One potential juror explained to the attorneys that she had previously been selected for a jury trial and, when they were handed the case, “the floor person, who elected himself, dominated us, I felt it was awful, it was a bad experience for me, I felt awful in the decision.”

    Unfortunately, I have heard this type of comment many times. I have also heard  about biased jurors that where supposedly rehabilitated by the judge but in the jury room they seemed way too eager to convict.

    1. sisterhood

      My personal Sac Co. and Yolo Co. jury participation –  a DUI case started late Wed. afternoon prior to Labor Day weekend. All morning Friday, a woman juror whined about a long weekend to Lake Tahoe being ruined, and how she wanted us t make up our minds so she could salvage her vacation. (Her decision was guilty,  because “the cops wouldn’t have pulled him over if he wasn’t drunk”.) )I had no idea I could pass a note to the guard, telling him I felt pressured I didn’t ask any of my lawyer friends about this because we were instructed not to discuss the case. I didn’t want to “bother” the judge with my concerns. Also, the rest of the jury was convinced as we took our first count about 30 minutes after arriving. No one wanted to examine the breathalizer error rate testimony, even though the DUI was right on the cusp.

      Other trial, Yolo – alternate juror, possible a three strike felony- tons of testimony to consider, trial lasted several days. Jury decided guilty in approximately forty minutes.

    2. sisterhood

      My personal Sac Co. and Yolo Co. jury participation –  a DUI case started late Wed. afternoon prior to Labor Day weekend. All morning Friday, a woman juror whined about a long weekend to Lake Tahoe being ruined, and how she wanted us t make up our minds so she could salvage her vacation. (Her decision was guilty,  because “the cops wouldn’t have pulled him over if he wasn’t drunk”.) I had no idea I could pass a note to the guard, telling him I felt pressured. I didn’t ask any of my lawyer friends about this because we were instructed not to discuss the case. I didn’t want to “bother” the judge with my concerns. Also, the rest of the jury was convinced as we took our first count about 30 minutes after arriving. No one wanted to examine the breathalizer error rate testimony, even though the DUI was right on the cusp. Maybe the math/statistic info was too tough for them to understand? Other trial, Yolo – alternate juror, possible a three strike felony- tons of testimony to consider, trial asted several days. Jury decided guilty in approximately forty minutes.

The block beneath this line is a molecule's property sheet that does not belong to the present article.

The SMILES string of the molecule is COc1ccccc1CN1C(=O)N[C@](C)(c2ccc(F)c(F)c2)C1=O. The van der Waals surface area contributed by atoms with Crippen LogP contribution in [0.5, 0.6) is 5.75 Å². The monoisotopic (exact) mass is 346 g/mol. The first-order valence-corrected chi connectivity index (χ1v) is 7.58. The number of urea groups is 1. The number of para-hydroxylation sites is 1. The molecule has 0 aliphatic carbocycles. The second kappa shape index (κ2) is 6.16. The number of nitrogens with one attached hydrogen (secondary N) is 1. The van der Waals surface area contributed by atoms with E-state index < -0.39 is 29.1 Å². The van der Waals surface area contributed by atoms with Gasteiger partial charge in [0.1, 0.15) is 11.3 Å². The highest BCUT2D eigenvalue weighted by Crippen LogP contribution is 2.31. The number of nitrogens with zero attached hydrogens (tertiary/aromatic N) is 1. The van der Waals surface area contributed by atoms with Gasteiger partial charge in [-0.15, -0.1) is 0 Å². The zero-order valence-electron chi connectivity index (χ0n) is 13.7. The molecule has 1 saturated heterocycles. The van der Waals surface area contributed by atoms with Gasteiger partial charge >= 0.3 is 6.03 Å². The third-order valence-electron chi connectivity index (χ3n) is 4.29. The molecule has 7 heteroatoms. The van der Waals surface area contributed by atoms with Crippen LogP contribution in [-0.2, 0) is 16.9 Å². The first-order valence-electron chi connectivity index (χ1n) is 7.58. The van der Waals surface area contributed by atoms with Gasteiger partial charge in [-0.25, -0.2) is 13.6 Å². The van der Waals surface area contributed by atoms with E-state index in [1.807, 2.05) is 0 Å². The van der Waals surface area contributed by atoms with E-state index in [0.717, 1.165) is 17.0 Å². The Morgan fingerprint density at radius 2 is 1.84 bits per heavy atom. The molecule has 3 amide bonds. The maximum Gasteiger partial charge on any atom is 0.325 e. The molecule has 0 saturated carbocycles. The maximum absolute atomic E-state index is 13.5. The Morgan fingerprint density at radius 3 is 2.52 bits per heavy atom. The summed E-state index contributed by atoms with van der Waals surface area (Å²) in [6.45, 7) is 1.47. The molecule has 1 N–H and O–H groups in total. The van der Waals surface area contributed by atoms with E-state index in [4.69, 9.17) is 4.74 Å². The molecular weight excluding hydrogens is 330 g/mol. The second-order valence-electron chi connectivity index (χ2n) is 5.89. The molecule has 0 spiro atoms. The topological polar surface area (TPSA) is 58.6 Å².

1. sisterhood

        P.S. Second trial had an expert witness (state worker with ties to the D.A.’s office) testify re: the tape recording in the back of the cop car, because it was so muddled no one could understand what the accused was saying.

  3. Antoinnette

    Thank you hpierce…I felt it something to elaborate on. Both counsels did a great job in selecting jurors.

    Agree, Themis, I have heard people talk about bad experiences too, sadly, after the verdict.

  4. Antoinnette

    I am glad stories like those on here in comments are coming out. This is a topic that is crucial for attorneys and judges to hear in my opinion. These cases are put in the hands of jurors with the understanding they will abide by the instructions ALL of the instructions but you would be surprised at how many times they are Not.

    Thank you for sharing!